By Ruchi Jhonsa, Ph.D.
Ornithine transcarbamylase (OTC) deficiency is an X linked, rare genetic disorder that is caused by a complete or partial lack of enzyme ornithine transcarbamylase. Resulting in an excessive accumulation of ammonia in the blood, OTC deficiency can lead to neurological abnormalities, reduced muscle tone and enlarged liver, respiratory abnormalities and eventually coma. Although the occurrence of OTC disorder is rare (1 in 40000), it can occur by genetic aberrations at more than 300 different regions on the gene. Current therapeutic methods aim at suppressing the symptoms by reducing protein amount in the food or supplementing citrulline or ornithine or essential amino acids in the diet. However, when ammonia levels shoot up in the blood, a drug intervention is needed to clear it. Buphenyl and Ravicti by Hyperion Therapeutics and Ammonul by Valeant Pharmaceuticals are the only drugs approved by the FDA for the treatment of chronic hyperammonemia. Though it is possible to dampen the symptoms, patients are still at high risk of mortality and effective therapies are needed to cure it.
Adeno-associated virus (AAV) based therapy that delivers the gene to the target cell could provide an alternative to current treatment options. However, because of the nonintegrating nature of AAV-mediated gene therapy, it is only effective for the short term as a vector genome will be lost during hepatocyte proliferation. Therefore, direct integration of the OTC transgene into the host genome will be the best method to treat the disease.
A new study from UPenn found a solution to this problem by looking down at the gene level. Researchers at UPenn devised a CRISPR based gene insertion tool that could potentially treat patients with OTC deficiency as well as other hereditary diseases triggered by different mutations on the same gene. The existing technology published in 2016 targets a single mutation and benefits only newborn mice, but this improved version can target any of the 300 known mutations on the OTC gene and provide long term effects that sustain in the adult mice.
But, how does this technology work? The team developed a dual AAV vector that specifically targets liver cells and contains two components- a Cas9 protein, and a ‘minigene’ expressing a codon-optimized human OTC. In the first step, the Cas9 enzyme delivered by the first AAV8 breaks the DNA at the target site. Immediately after, the second AAV delivers the minigene, which will be inserted in the genome by homology-directed repair (HDR). It was observed that mice treated with the targeted vector showed 25 and 35 percent of OTC-expressing cells in the liver at three and eight weeks, respectively, which is four and three-fold higher than the mice treated with untargeted vector. A significant reduction was also observed in ammonia levels in targeted mice compared to untreated mice fed on a protein-rich diet.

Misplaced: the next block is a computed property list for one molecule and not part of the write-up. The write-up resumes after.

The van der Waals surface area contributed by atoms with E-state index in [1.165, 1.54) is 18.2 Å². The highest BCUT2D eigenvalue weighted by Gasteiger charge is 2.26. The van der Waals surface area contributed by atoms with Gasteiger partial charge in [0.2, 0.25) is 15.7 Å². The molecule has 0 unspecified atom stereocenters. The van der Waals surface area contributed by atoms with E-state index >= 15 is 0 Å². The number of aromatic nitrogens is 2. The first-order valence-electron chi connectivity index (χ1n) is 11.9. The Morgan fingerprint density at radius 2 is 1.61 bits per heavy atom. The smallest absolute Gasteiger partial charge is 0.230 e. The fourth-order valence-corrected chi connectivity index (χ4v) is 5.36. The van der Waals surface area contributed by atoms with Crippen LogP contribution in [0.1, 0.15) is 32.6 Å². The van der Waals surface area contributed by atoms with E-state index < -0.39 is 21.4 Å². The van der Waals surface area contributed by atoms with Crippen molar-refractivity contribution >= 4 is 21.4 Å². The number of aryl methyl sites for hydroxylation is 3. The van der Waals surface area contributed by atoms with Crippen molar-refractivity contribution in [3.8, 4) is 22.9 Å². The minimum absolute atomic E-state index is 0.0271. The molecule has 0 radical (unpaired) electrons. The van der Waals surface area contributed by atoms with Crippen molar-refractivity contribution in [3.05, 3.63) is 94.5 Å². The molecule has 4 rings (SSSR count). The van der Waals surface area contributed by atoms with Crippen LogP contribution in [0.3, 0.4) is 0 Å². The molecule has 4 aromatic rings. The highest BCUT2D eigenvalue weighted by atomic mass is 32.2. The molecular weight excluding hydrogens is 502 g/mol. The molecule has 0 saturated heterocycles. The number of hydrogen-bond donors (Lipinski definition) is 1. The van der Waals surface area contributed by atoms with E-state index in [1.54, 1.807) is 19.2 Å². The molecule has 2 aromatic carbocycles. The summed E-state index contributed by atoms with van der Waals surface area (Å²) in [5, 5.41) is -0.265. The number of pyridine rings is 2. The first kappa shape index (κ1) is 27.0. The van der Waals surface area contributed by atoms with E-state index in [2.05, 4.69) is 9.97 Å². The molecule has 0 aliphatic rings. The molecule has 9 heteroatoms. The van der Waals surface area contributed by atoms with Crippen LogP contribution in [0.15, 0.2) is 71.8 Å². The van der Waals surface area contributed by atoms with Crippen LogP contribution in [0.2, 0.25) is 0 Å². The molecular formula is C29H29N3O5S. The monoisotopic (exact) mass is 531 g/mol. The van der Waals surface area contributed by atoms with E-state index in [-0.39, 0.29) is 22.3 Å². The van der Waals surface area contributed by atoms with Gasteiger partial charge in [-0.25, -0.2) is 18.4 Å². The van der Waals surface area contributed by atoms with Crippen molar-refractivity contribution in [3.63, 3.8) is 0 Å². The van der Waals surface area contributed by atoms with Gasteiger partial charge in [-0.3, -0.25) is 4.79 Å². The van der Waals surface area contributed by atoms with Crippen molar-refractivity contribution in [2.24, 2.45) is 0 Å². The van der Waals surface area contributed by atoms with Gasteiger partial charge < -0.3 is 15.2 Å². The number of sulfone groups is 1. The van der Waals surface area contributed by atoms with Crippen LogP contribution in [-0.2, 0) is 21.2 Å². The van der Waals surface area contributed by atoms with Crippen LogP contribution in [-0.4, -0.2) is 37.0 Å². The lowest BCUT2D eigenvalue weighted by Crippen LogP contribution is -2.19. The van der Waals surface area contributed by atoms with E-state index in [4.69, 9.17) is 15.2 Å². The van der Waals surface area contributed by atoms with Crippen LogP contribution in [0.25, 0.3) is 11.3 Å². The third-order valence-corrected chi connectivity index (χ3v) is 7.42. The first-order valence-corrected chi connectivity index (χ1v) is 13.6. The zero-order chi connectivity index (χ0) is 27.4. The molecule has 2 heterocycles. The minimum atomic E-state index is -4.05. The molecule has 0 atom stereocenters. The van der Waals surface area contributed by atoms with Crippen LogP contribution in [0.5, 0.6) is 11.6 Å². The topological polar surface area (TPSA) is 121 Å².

“Unlike other CRISPR approaches that delete or modify a portion of the normal gene, this technique integrates a new portion”, said lead author Lili Wang, Ph.D., a research associate professor of Medicine. We are not trying to correct mutation that stop liver cells from producing OTC, we are adding this new minigene so the cells can.” This property of the tool makes it broadly applicable. Like most monogenic diseases, OTCD is caused by more than 300 different mutations on the same gene. A CRISPR based correction method would require different guide RNA for correcting different mutations. But with the CRISPR based targeted insertion, a single guide RNA will be sufficient for all the different mutations.
“Like most genetic diseases that present lethal effects in newborns, early treatments that are effective for the long term are essential. Here, we moved a CRISPR approach forward to not only sustain the expression of OTC in the cells but also broaden the tool’s abilities. Our goal is to eventually translate this gene-editing approach from animals to treat patients with OTC disorders and other genetic diseases caused by mutations scattered throughout the gene rather than a single predominant mutation.” said James Wilson, MD, Ph.D., a professor of Medicine, and director of the Gene Therapy Program and the Orphan Disease Center at Penn.
- Wang et al., 2020, Sci. Adv. 6
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